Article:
Kingstone Companies, Inc.(NASDAQ:KINS) Q1 2022 Earnings Conference Call May 13, 2022 8:30 AM ET
Rich Swartz - CAO
Barry Goldstein - CEO
Meryl Golden - COO
Conference Call Participants
Paul Newsome - Piper Sandler
Bob Farnam - Boening and Scattergood
Greetings. Welcome to Kingstone Companies First Quarter 2022 Financial Results Conference Call. [Operator Instructions] Please note, this conference is being recorded.
At this time, I'll turn the conference over to Rich Schwartz, Chief Accounting Officer. Mr. Schwartz, you may begin.
Thank you very much, Rob, and good morning, everyone. Yesterday afternoon, the company issued a press release detailing Kingstone's 2022 first quarter results.On this call, Kingstone may make forward-looking statements regarding itself and its business. The forward-looking events and circumstances discussed on this call may not occur and could differ materially as a result of known and unknown risk factors and uncertainties affecting Kingstone. For more information, please refer to the section entitled Factors that may affect future results and financial condition in Part 1, Item 1A of the company's Form 10-K for the year ended December 31, 2021, along with the commentary on forward-looking statements at the end of the company's earnings release issued yesterday.
In addition, our remarks today include references to non-GAAP measures. For a reconciliation of our non-GAAP measures to the GAAP figures, please see the tables in our earnings release.
With that, I'd like to turn the call over to Kingstone's CEO, Mr. Barry Goldstein. Please go ahead, Mr. Goldstein.
Thanks, Rich, and good morning, everyone.
We're pleased that you can join us for our first quarter 2022 and conference call. To begin, let me address the elephant in the room.Last Friday, we issued a press release, acknowledging that our Board received a preliminary nonbinding indication of interest from a sophisticated private equity firm as to a potential acquisition of our company. What I can tell you is that our Board is fully engaged as it always has been.
In that regard, we have retained TigerRisk Capital Markets and Advisory as our financial adviser to assist us in exploring strategic alternatives and our Board is working to fulfill its obligations on behalf of the company's shareholders. I've received many e-mails from shareholders, some of whom I've known for many years, all had questions. I could not been, and I cannot, at this time, reply to these questions.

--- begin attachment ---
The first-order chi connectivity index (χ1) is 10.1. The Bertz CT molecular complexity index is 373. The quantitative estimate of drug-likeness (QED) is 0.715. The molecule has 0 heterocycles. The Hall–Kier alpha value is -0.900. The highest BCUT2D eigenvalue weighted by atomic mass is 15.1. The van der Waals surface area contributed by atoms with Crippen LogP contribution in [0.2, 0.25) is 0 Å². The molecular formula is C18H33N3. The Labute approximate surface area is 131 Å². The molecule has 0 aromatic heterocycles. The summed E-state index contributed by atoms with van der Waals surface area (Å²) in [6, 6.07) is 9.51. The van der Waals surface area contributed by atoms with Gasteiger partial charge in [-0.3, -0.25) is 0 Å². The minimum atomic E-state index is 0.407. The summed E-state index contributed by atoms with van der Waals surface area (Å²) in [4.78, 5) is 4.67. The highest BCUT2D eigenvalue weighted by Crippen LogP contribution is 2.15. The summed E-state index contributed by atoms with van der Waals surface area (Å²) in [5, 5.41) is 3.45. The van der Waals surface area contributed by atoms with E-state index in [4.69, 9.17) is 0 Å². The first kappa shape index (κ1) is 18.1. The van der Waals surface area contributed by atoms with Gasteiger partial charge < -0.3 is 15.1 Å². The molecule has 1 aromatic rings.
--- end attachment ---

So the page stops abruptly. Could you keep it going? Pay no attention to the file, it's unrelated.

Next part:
While I take great pride in being forthright and transparent, I cannot comment at this time. We do not intend to disclose further developments unless and until we determine that further disclosure is appropriate or necessary. At the end of this call, I will take a limited number of questions and only from the analysts that follow Kingstone Companies.
I've said it many times in the past that a company and its stock price did not necessarily go hand in hand. For many years, we put up excellent numbers with double-digit growth, double-digit returns on equity, and our share price reflected those positive attributes. Company and stock were in alignment.
But our results declined, our share price followed suit. In my opinion, this was due in large part to a loss of earnings power. Shareholders have been frustrated. Our Board demanded that we become hyper focused on profitability and restore the earnings power to its historic norms. We set out with a plan to become a more modern company and needed to invest in our future to restore that profitability.
The ultimate goal is to drive these profitability changes, increasing them and allow the numbers to speak for themselves, showing increasing profits and higher returns with the expectation that doing so will encourage investors to become more interested in Kingstone and lead to stock price improvement.
Yes, there are macro issues to contend with no doubt, but we must focus only on what we can change and not going around moaning about things outside of our control. And that's what we are doing, and that's what we have been doing.
But right now, there is this big disconnect as we've done so much to improve the profitability of our company already, you just pardon me, you just don't see it yet. We started Kingstone 2.0 to focus on profitability about 2.5 years ago. It began in July 2019 when I returned as CEO.
We first exited the struggling commercial multi-peril line of business to focus on homeowners coverages. This cost us greatly both in terms of dollars and reputation, but we needed to stop that bleeding.